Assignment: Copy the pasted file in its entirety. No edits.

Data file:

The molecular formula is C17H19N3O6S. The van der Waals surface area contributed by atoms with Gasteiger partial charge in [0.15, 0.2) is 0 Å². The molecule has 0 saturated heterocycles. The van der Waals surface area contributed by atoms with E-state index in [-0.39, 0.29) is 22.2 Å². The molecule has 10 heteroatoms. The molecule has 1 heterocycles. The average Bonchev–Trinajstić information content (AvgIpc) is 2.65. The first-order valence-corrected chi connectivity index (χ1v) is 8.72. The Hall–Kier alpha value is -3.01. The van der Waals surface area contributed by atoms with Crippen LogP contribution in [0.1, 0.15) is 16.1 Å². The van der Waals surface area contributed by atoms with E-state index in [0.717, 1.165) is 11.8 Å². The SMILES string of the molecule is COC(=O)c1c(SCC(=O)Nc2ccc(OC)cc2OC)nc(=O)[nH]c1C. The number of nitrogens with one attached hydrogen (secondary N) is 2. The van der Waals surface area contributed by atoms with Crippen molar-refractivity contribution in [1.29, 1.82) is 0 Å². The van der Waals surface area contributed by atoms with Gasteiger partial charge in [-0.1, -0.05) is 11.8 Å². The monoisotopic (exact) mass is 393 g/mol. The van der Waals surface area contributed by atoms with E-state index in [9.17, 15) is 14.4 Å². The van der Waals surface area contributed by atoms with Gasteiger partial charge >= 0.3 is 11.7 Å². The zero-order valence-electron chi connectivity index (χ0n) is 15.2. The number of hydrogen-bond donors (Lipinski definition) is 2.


The molecular formula is C17H19N3O6S. The van der Waals surface area contributed by atoms with Gasteiger partial charge in [0.15, 0.2) is 0 Å². The molecule has 0 saturated heterocycles. The van der Waals surface area contributed by atoms with E-state index in [-0.39, 0.29) is 22.2 Å². The molecule has 10 heteroatoms. The molecule has 1 heterocycles. The average Bonchev–Trinajstić information content (AvgIpc) is 2.65. The first-order valence-corrected chi connectivity index (χ1v) is 8.72. The Hall–Kier alpha value is -3.01. The van der Waals surface area contributed by atoms with Crippen LogP contribution in [0.1, 0.15) is 16.1 Å². The van der Waals surface area contributed by atoms with E-state index in [0.717, 1.165) is 11.8 Å². The SMILES string of the molecule is COC(=O)c1c(SCC(=O)Nc2ccc(OC)cc2OC)nc(=O)[nH]c1C. The number of nitrogens with one attached hydrogen (secondary N) is 2. The van der Waals surface area contributed by atoms with Crippen molar-refractivity contribution in [1.29, 1.82) is 0 Å². The van der Waals surface area contributed by atoms with Gasteiger partial charge in [-0.1, -0.05) is 11.8 Å². The monoisotopic (exact) mass is 393 g/mol. The van der Waals surface area contributed by atoms with E-state index in [9.17, 15) is 14.4 Å². The van der Waals surface area contributed by atoms with Gasteiger partial charge >= 0.3 is 11.7 Å². The zero-order valence-electron chi connectivity index (χ0n) is 15.2. The number of hydrogen-bond donors (Lipinski definition) is 2.